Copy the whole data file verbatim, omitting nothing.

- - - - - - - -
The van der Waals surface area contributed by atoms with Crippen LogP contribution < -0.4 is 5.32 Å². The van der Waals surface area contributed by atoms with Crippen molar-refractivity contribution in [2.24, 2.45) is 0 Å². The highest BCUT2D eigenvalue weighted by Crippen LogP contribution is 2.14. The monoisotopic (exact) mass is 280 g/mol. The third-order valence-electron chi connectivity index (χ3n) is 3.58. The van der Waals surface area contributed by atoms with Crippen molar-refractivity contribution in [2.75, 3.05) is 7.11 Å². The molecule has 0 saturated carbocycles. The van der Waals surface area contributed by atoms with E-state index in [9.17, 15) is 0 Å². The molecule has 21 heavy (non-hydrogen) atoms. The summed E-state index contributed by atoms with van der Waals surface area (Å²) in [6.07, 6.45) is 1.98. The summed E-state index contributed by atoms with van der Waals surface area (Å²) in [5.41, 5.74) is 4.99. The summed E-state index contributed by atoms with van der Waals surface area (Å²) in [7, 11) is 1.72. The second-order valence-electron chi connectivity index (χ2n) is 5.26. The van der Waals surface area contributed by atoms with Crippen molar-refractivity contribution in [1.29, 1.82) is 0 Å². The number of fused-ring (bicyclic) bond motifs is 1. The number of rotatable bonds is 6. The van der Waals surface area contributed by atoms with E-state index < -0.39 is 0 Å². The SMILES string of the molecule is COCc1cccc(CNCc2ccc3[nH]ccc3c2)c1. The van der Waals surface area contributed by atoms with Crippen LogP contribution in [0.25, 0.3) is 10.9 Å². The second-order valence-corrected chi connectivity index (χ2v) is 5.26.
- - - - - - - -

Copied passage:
The van der Waals surface area contributed by atoms with Crippen LogP contribution < -0.4 is 5.32 Å². The van der Waals surface area contributed by atoms with Crippen molar-refractivity contribution in [2.24, 2.45) is 0 Å². The highest BCUT2D eigenvalue weighted by Crippen LogP contribution is 2.14. The monoisotopic (exact) mass is 280 g/mol. The third-order valence-electron chi connectivity index (χ3n) is 3.58. The van der Waals surface area contributed by atoms with Crippen molar-refractivity contribution in [2.75, 3.05) is 7.11 Å². The molecule has 0 saturated carbocycles. The van der Waals surface area contributed by atoms with E-state index in [9.17, 15) is 0 Å². The molecule has 21 heavy (non-hydrogen) atoms. The summed E-state index contributed by atoms with van der Waals surface area (Å²) in [6.07, 6.45) is 1.98. The summed E-state index contributed by atoms with van der Waals surface area (Å²) in [5.41, 5.74) is 4.99. The summed E-state index contributed by atoms with van der Waals surface area (Å²) in [7, 11) is 1.72. The second-order valence-electron chi connectivity index (χ2n) is 5.26. The van der Waals surface area contributed by atoms with Crippen molar-refractivity contribution in [1.29, 1.82) is 0 Å². The number of fused-ring (bicyclic) bond motifs is 1. The number of rotatable bonds is 6. The van der Waals surface area contributed by atoms with E-state index < -0.39 is 0 Å². The SMILES string of the molecule is COCc1cccc(CNCc2ccc3[nH]ccc3c2)c1. The van der Waals surface area contributed by atoms with Crippen LogP contribution in [0.25, 0.3) is 10.9 Å². The second-order valence-corrected chi connectivity index (χ2v) is 5.26.